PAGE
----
Since there was no public meeting in Kansas City, we and the Missouri Coalition for the Environment put together a program featuring the documentary Why We Must Save the Current River, Again (see it on Youtube and Vimeo) and panel discussion of the threats to the area and possible solutions. The program was well attended and many letters from our area were sent to the superintendent about what should be included in the future management plan. Read more...

The ONSR is a national treasure that includes 134 miles of clear cool water fed by beautiful springs, numerous caves, huge bluffs, diverse wildlife and a variety of recreational opportunities. The natural scenic, primitive and cultural values of this area have earned a place in the hearts of fisherman, canoeists and conservationists all over the state.

‘KC Peace Planters’ and Sierra Club members advocate for green jobs instead of
deadly contamination.
Photo by Eric Garbison
Kansas City Nuclear Weapons Plants
February 2011  Summarized by Patty Brown, THB ExCom Contrary to Obama’s rhetoric about working toward a nuclear weapons-free world, the U.S. is spending billions building three new facilities to produce plutonium pit “primaries” in Los Alamos, NM, to manufacture highly enriched uranium “secondaries” in Oak Ridge, TN and to make and/or procure nonnuclear components for nuclear weapons in Kansas City, MO. The Kansas City Plant (KCP) is the most productive of the eight sites in the National Nuclear Security Administration (NNSA). It produces 85% of all nuclear weapons components. Their workload, the heaviest it has been in 20 years, is expected to last until 2015. Read more...

Electric Vehicles - Help Sierra Club by Taking a Survey
August 2010  Electric vehicles are almost certainly going to play a large role in the future of ground transportation in the U.S. There are many questions that are difficult to answer about the acceptance of these vehicles and what variations are going to be popular. In light of the lingering destructive effects to animals, plants, ecosystems, livelihoods, businesses and beach/recreation areas caused by the BP oil spill disaster, more people than ever are considering finding ways to minimize or eliminate their gasoline use. Even if the BP disaster pollution is fully cleaned up the public has become much more aware of the high environmental cost of deepwater drilling and of using gasoline in general.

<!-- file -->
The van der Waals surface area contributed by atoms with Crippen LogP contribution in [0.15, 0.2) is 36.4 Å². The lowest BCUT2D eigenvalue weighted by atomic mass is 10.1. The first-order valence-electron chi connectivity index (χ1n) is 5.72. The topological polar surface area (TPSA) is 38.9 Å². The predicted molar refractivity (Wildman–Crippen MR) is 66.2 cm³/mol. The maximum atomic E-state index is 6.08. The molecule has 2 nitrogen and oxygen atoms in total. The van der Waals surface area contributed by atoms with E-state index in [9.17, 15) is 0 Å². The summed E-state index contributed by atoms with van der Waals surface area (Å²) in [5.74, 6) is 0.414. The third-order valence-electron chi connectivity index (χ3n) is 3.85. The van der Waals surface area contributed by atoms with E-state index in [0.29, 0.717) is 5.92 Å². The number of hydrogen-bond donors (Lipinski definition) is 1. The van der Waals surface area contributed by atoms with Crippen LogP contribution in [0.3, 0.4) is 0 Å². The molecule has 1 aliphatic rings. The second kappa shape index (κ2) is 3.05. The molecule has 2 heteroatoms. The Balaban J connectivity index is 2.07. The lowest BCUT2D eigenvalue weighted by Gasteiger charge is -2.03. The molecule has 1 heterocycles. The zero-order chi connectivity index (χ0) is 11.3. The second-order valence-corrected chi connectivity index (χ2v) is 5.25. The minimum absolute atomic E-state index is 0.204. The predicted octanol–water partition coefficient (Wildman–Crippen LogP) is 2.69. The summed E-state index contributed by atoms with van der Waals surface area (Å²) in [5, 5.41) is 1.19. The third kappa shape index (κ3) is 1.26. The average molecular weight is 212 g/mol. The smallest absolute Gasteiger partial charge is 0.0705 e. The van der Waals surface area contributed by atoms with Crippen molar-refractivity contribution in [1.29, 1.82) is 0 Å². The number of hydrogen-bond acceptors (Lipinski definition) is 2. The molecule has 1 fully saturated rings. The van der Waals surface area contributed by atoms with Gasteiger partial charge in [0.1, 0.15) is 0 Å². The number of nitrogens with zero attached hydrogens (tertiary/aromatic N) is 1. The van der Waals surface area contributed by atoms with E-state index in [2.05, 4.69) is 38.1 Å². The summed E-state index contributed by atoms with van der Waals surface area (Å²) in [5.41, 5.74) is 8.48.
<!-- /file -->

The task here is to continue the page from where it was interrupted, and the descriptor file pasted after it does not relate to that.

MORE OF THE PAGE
We are conducting research on electric vehicles. It is likely that electric vehicles will become a major way for reducing gasoline use in the U.S. As electric utilities move to more “green” sources of electric power this move to electric vehicles will have a substantial net benefit to the environment. But we need your help. Please take a few minutes and take our survey that will help us find out what you would prefer in electric vehicles.

Once we complete our research we will provide a summary of the results on-line for all. The project will take at least one year and will involve testing one or more small electric vehicles. The intent of the research is to be objective – we have not made up our minds on anything on this topic yet. So your input will steer us in the right direction.

We appreciate your time in taking the survey. And as always you are most welcome to attend our monthly meetings and other events. Thank you very much. Read more...

World Population Day
by Patty Brown, THB Population Committee Chair
May 2010  The United Nations’ (UN) World Population Day is annually observed on July 11 to reaffirm the human right to plan for a family. It encourages activities and information to help make this right a reality worldwide. It aims to increase people’s awareness on various population issues such as the importance of family planning, gender equality, poverty, hunger, maternal and child health, and the environment. Read more...

Ozark National Scenic Riverways Update
May 2010  ONSR: update on threats in July 2009, the THB group and the Missouri Coalition for the Environment hosted a program about the Ozark National Scenic Riverways. Attendees learned about ongoing threats to the unique beauty, biodiversity and pristine qualities of the Current and Jacks Fork rivers in the ONSR and actions to take to promote protection of the area. Read more...

Want to eat? Save the honeybee!
by Laurel Hopwood, Chair, Sierra Club Genetic Engineering Action Team.
May 2010  One out of every three bites of food we consume is due to the work of the honeybee. This crucial pollinator is greatly threatened by the recently identified Colony Collapse Disorder (CCD), and, as a result, our food supply may be severely impacted. Since 2005 this syndrome has annually wiped out more than 30% of all honeybees!

In light of the mounting evidence that new seed chemical coatings are deadly to bees, Sierra Club has been urging the Environmental Protection Agency (EPA) to ban the use of these specific chemical treatments in order to protect bees and crops until more study can be done. Read more...

Climate On The Edge, Ordinary People Need To Get A Move On
by John Kurmann